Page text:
Yet the making and sustaining of institutions which benefit communities without becoming corrupt is itself a practice. That practice is particularly important to the exercise of the virtues, which are always practiced within the context of a particular community.

MacIntyre notes that his account of the virtues differs from Aristotle’s in that it does not require his metaphysical biology(later redacting this statement), and in that because of the multiplicity of human practices consequent multiplicity of goods, conflict may arise from competing goods rather than solely from flaws in individual character.

But his conception is still Aristotelian:

  1. its requirement of the same distinctions and concepts required for Aristotle’s account, such as that between intellectual virtues and virtues of character<
  2. its agreement with the Aristotelian account of pleasure as heterogeneous, in contrast to the utilitarian view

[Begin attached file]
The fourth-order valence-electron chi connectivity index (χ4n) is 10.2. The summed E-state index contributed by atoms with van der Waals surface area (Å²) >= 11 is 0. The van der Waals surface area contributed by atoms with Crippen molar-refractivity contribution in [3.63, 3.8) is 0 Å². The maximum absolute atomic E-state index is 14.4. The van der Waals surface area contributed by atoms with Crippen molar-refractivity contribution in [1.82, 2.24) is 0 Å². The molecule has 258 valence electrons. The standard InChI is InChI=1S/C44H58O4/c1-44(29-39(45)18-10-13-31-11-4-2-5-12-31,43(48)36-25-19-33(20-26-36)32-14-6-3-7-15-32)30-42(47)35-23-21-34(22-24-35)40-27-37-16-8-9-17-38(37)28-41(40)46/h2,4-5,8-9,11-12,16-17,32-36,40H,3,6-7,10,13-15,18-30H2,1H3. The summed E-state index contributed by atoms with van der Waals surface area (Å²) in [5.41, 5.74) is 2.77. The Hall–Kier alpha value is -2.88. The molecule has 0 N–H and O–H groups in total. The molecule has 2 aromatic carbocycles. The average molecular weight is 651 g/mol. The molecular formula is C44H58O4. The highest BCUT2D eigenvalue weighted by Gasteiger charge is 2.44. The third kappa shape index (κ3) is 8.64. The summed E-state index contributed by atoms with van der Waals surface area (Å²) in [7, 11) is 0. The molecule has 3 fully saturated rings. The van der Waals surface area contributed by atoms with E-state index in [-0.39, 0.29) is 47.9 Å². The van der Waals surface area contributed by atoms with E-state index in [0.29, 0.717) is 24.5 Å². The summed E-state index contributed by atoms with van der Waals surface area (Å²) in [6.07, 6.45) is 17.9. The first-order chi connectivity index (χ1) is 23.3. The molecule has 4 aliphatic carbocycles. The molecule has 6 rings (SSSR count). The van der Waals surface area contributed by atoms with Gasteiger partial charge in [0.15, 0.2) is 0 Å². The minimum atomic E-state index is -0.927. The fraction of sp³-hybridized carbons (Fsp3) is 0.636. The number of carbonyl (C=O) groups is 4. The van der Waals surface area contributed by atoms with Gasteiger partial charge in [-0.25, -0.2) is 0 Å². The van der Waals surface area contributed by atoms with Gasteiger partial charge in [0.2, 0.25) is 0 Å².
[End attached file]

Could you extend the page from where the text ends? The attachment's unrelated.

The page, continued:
3. the link it creates between evaluation and explanation, so that an account of the actions of a person must make some appeal to their virtues and vices.

He notes that his account does not preclude that there may be practices which are evil, and thus virtues which sustain evil; rather, his account supposes only that virtues be initially defined in terms of practices. But because of this objection, his account is clearly incomplete in several ways.

  1. is that a life informed only by the conception as defined thus far would ‘be pervaded … by too many conflicts and too much arbitrariness’ as a result of the multiplicity of goods.<
  2. is that many virtues remain incomplete without a conception of the telos of a whole human life, which is necessary to provide a rational ordering between virtues.These two objections lead to
  3. which is that the crucial virtue of constancy cannot be defined except in reference to a whole human life.

So, MacIntyre argues that the account he has offered so far is incomplete, and that to give a more fully adequate account it is necessary to answer the question of whether it is ‘rationally justifiable to conceive of each human life as a unity’.

Questions:

  • What do you think MacIntyre would say about our current society?
  • Some argue that the gentrification of the moral tradition is a form of oppression and would limit social innovations, what do you think of this critique? and could you give examples?
  • How does MacIntyre conception of virtue fit in the Nature v Nurture debate?